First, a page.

What Is Overtraining Syndrome – And How Does It Affect Athletes?

During last week’s U.S. Olympic Trials, news came to light that four-time Olympic medalist Simone Manuel had been diagnosed with Overtraining Syndrome (OTS) around early March, and ended up taking an extended three-week break out of the pool in April.

Manuel spoke openly about her experience with OTS after failing to advance to the final of the women’s 100 freestyle, the event in which she won 2016 Olympic gold and back-to-back World Championship titles in 2017 and 2019.

Manuel ended up qualifying for the U.S. Olympic team in the 50 free on Sunday night. After that victory, the 24-year-old mentioned that she wants to be a voice for other swimmers that have dealt with similar symptoms.

Below, find an overview of exactly what OTS is, and the resulting symptoms, from Shawn Trokhan, M.D. 

Disclaimer: This is not medical advice.

I’ve gotten a lot of questions in and out of the office recently about Simone Manuel and Overtraining Syndrome (OTS). And so I thought it would be helpful to give a quick overview of what happened, and more importantly give insight into what to look for in young athletes as they work hard to achieve success at different levels.

I think the most important thing to discuss from the outset is “What is a Syndrome?”  A syndrome is simply “a group of symptoms which consistently occur together, or a condition characterized by a set of associated symptoms.”  A syndrome is not a disease per se. A syndrome is not necessarily testable with simple bloodwork or an x ray. It is just a group of symptoms commonly seen in a situation, many times affecting different body systems. As well, many times one symptom in a syndrome can lead a patient down a path to the other symptoms.

In this situation, Overtraining Syndrome is a constellation of symptoms commonly seen with, simply enough, overtraining. These symptoms include fatigue, faster heart rate even well after practice, and sore muscles, which can lead to decreased performance.  And here is where things get complicated. These symptoms, in an elite athlete with lots of the line, can lead to other symptoms. Decreased performance can lead to depression, loss of motivation, and anxiety. Which can lead to insomnia, leading to irritability, agitation, and weight loss. Which can lead back to fatigue and decreased performance. It’s an extraordinarily tough cycle, and it becomes even more difficult with large, looming deadlines like the Olympic Trials on the horizon.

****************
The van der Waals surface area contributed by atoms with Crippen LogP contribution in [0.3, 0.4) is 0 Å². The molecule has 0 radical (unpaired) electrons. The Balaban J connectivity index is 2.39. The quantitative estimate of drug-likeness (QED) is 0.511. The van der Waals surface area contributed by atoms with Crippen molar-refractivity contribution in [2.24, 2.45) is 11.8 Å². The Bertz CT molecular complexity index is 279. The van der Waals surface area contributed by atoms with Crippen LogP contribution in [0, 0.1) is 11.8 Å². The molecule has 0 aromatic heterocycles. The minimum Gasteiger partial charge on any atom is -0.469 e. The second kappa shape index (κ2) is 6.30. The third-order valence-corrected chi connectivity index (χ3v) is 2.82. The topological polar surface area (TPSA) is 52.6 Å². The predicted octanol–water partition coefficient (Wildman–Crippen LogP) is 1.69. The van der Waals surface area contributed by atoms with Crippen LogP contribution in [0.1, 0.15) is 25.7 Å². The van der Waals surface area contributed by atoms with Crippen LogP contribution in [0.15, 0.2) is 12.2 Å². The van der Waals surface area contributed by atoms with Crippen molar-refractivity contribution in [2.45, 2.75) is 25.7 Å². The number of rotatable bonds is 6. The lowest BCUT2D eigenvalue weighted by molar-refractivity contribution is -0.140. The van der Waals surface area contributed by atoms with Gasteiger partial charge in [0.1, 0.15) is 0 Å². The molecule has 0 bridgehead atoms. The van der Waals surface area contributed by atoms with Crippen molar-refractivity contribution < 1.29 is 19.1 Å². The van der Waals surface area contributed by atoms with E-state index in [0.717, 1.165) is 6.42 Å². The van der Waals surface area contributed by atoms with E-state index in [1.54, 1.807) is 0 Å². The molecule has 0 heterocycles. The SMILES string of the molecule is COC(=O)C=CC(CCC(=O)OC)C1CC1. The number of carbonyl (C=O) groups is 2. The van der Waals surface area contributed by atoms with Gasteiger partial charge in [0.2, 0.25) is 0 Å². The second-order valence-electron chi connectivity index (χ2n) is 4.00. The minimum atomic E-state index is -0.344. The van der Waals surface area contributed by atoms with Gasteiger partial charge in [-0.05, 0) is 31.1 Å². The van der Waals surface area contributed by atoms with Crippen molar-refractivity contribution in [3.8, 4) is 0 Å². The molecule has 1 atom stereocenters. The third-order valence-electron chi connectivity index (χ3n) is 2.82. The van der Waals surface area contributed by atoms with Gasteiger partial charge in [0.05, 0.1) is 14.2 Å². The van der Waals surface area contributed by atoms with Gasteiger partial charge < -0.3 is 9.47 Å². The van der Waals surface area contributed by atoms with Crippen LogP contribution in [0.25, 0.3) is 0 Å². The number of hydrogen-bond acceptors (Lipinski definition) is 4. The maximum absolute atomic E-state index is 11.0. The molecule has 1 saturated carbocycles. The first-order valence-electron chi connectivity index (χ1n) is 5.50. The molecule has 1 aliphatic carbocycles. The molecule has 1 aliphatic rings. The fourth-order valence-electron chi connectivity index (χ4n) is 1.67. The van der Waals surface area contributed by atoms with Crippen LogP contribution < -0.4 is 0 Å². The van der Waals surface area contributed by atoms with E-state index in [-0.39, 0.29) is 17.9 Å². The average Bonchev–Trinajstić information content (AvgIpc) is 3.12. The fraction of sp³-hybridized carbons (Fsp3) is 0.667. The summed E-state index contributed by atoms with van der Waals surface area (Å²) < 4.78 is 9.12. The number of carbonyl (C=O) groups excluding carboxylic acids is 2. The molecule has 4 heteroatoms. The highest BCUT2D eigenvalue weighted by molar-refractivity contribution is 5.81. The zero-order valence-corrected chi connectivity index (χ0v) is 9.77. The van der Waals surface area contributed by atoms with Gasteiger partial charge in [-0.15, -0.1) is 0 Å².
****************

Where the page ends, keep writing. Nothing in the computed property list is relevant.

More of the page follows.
We have a saying in my office. “Sometimes the fastest way to move forward is to Stop.” And so while I am not her treating physician, it sounds like Simone made a tough but necessary choice. She stopped. She broke the cycle, rested, recalibrated, and came back.

Overtraining Syndrome is something that can be seen at many levels of swimming. And I think we are all lucky to have had an athlete like Simone bring it to our attention, but more importantly, come out the other side successfully.

ABOUT SHAWN TROKHAN

Shawn Trokhan, M.D. graduated from Princeton University where he was an Ivy League Champion swimmer, NCAA All-America award winner three times, and Olympic Trials qualifier.  He studied medicine at the Case School of Medicine and the Cleveland Clinic in Cleveland Ohio, then completed his orthopaedic surgery residency at Mount Sinai in New York City.  Dr. Trokhan is currently in private practice in northern NJ.  You can read more about him at www.Trokhan.com

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SWIMDOG
5 months ago

@Zane Grothe

Khachaturian
Reply to  SWIMDOG
5 months ago

No he just doesn’t eat enough. I handed him a sandwich for lunch but he said he was just fine with a granola bar and a cup of water.

Swimlikefishdrinklikefish
Reply to  Khachaturian
5 months ago

Still can be a sign of over training. When I was working real hard in winter training in college I’d have a hard time finishing my dinner immediately after practice too exhausted to eat a big meal

Virtus
Reply to  Swimlikefishdrinklikefish
5 months ago

Pretty sure it was a joke

Lpman
5 months ago

Sooooooo…what is the name for people that experience all these symptoms but are not athletes?

Maybe Simone should scratch Tokyo to focus on her health

coach
Reply to  Lpman
5 months ago

Wow. Do you make fun of people with depression too?

Lpman
Reply to  coach
5 months ago

Not at all. I am showing concern for her health and you follow that up with a snippy comment.

highswimcoach
Reply to  coach
5 months ago

I read that as a genuine question. She just went through a tough mental and physical time and we are throwing alot on her shoulders performance wise….

Taa
Reply to  Lpman
5 months ago

I feel like there should at least be conversation about her scratching. Instead we are busy discussing how to get her on as many relays as possible. Remember Missy Franklin 2016 it wasn’t pretty.